See 29 CFR § 2560.503-1 (2005) (saying in pertinent part that "The claims procedures of a group health plan will be deemed to be reasonable only if . . . [they] do not contain any provision for the mandatory arbitration of adverse benefit determinations, except to the extent that the plan or procedures provide that (i) The arbitration is conducted as one of the two appeals described in paragraph (c)(2) of this section and in accordance with the requirements applicable to such appeals; and (ii) The claimant is not precluded from challenging the decision under section 502(a) of the Act [Employee Retirement Income Security Act of 1974, 29 U.S.C. 1133, 1135] or other applicable law)."
I do part company with the court's other holding that the arbitration is against public policy. The public policy decision turns on the notion that the nursing home statute is remedial. The decisions involving the remedial canon point in diverse interpretive directions. In my view, reading a statute as remedial has little real meaning.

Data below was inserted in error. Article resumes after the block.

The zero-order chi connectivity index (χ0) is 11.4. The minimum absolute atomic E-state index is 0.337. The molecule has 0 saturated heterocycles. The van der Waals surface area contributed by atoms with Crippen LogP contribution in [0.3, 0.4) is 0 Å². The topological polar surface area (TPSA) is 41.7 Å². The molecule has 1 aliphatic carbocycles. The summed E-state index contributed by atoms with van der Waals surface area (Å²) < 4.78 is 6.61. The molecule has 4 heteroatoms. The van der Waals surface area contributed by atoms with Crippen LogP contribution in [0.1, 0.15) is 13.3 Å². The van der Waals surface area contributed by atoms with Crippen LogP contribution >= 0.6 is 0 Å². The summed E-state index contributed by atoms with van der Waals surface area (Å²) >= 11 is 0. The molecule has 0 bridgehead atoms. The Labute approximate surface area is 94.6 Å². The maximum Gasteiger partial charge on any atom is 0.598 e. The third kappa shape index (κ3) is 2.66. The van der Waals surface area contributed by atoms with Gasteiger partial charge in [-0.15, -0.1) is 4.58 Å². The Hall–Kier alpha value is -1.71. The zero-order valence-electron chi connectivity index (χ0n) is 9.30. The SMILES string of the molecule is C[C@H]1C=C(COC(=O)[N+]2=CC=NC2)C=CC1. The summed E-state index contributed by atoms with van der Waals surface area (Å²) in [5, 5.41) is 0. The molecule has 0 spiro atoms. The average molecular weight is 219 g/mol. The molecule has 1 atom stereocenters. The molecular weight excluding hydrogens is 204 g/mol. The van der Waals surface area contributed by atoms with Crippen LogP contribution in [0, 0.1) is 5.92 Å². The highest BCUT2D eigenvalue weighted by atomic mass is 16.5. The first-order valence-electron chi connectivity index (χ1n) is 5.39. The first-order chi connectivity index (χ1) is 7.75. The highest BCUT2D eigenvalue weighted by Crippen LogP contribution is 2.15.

First I should make clear that I would refuse to enforce the arbitration agreement because it is absurd to allow nursing homes to escape chapter 400 regulation by consensual arbitration under rules weakening or modifying those statutes. It is absurd to think that a regulatory scheme can be evaded by private contracts of the very person being controlled. It is absurd that an entire industry escape regulation by simply embedding choice of governing substantive law clauses in its contracts. What other police power regulation can be side-stepped by contracts eliminating it? Common carriers evading safety laws by form contracts for passage? Restaurants avoiding health codes by contractual provisions in the bill? Cigarette dealers canceling health warnings by provisions in the sales papers? Home builders modifying building codes in contracts for construction?